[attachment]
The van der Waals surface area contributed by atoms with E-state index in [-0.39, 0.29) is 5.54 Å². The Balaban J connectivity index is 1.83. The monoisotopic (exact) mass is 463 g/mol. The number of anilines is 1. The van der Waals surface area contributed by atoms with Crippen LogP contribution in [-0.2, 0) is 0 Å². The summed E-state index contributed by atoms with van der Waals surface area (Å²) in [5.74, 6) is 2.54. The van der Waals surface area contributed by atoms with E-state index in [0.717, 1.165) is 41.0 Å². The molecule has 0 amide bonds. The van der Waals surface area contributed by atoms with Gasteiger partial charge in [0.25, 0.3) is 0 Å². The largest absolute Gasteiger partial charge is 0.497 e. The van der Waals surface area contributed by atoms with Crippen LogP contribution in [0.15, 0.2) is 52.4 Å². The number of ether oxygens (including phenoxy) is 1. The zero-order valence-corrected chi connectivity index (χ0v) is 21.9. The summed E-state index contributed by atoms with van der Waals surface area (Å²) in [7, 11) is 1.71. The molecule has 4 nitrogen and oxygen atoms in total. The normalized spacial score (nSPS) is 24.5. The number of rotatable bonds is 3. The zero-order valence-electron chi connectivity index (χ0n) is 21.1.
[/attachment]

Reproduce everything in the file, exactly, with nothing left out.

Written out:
The van der Waals surface area contributed by atoms with E-state index in [-0.39, 0.29) is 5.54 Å². The Balaban J connectivity index is 1.83. The monoisotopic (exact) mass is 463 g/mol. The number of anilines is 1. The van der Waals surface area contributed by atoms with Crippen LogP contribution in [-0.2, 0) is 0 Å². The summed E-state index contributed by atoms with van der Waals surface area (Å²) in [5.74, 6) is 2.54. The van der Waals surface area contributed by atoms with E-state index in [0.717, 1.165) is 41.0 Å². The molecule has 0 amide bonds. The van der Waals surface area contributed by atoms with Gasteiger partial charge in [0.25, 0.3) is 0 Å². The largest absolute Gasteiger partial charge is 0.497 e. The van der Waals surface area contributed by atoms with Crippen LogP contribution in [0.15, 0.2) is 52.4 Å². The number of ether oxygens (including phenoxy) is 1. The zero-order valence-corrected chi connectivity index (χ0v) is 21.9. The summed E-state index contributed by atoms with van der Waals surface area (Å²) in [7, 11) is 1.71. The molecule has 4 nitrogen and oxygen atoms in total. The normalized spacial score (nSPS) is 24.5. The number of rotatable bonds is 3. The zero-order valence-electron chi connectivity index (χ0n) is 21.1.